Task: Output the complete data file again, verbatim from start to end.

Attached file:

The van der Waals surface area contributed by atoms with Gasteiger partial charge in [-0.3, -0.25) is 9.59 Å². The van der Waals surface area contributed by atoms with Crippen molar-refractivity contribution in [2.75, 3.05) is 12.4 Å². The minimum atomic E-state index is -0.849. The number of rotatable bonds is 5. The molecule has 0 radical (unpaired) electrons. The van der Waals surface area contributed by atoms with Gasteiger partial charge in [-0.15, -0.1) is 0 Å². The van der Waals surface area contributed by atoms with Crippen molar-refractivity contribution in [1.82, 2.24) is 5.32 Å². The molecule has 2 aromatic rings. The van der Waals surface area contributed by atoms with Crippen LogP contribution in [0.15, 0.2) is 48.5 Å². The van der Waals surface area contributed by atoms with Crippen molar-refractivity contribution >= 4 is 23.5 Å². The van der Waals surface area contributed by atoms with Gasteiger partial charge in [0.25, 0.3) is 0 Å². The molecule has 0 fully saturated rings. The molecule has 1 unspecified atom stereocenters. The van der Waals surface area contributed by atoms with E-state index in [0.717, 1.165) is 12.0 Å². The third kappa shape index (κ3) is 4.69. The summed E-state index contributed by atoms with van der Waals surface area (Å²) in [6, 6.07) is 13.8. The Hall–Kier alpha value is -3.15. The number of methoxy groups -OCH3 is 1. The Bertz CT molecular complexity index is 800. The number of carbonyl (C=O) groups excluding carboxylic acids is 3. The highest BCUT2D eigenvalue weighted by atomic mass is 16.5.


The van der Waals surface area contributed by atoms with Gasteiger partial charge in [-0.3, -0.25) is 9.59 Å². The van der Waals surface area contributed by atoms with Crippen molar-refractivity contribution in [2.75, 3.05) is 12.4 Å². The minimum atomic E-state index is -0.849. The number of rotatable bonds is 5. The molecule has 0 radical (unpaired) electrons. The van der Waals surface area contributed by atoms with Gasteiger partial charge in [-0.15, -0.1) is 0 Å². The van der Waals surface area contributed by atoms with Crippen molar-refractivity contribution in [1.82, 2.24) is 5.32 Å². The molecule has 2 aromatic rings. The van der Waals surface area contributed by atoms with Crippen LogP contribution in [0.15, 0.2) is 48.5 Å². The van der Waals surface area contributed by atoms with Crippen molar-refractivity contribution >= 4 is 23.5 Å². The van der Waals surface area contributed by atoms with Gasteiger partial charge in [0.25, 0.3) is 0 Å². The molecule has 0 fully saturated rings. The molecule has 1 unspecified atom stereocenters. The van der Waals surface area contributed by atoms with E-state index in [0.717, 1.165) is 12.0 Å². The third kappa shape index (κ3) is 4.69. The summed E-state index contributed by atoms with van der Waals surface area (Å²) in [6, 6.07) is 13.8. The Hall–Kier alpha value is -3.15. The number of methoxy groups -OCH3 is 1. The Bertz CT molecular complexity index is 800. The number of carbonyl (C=O) groups excluding carboxylic acids is 3. The highest BCUT2D eigenvalue weighted by atomic mass is 16.5.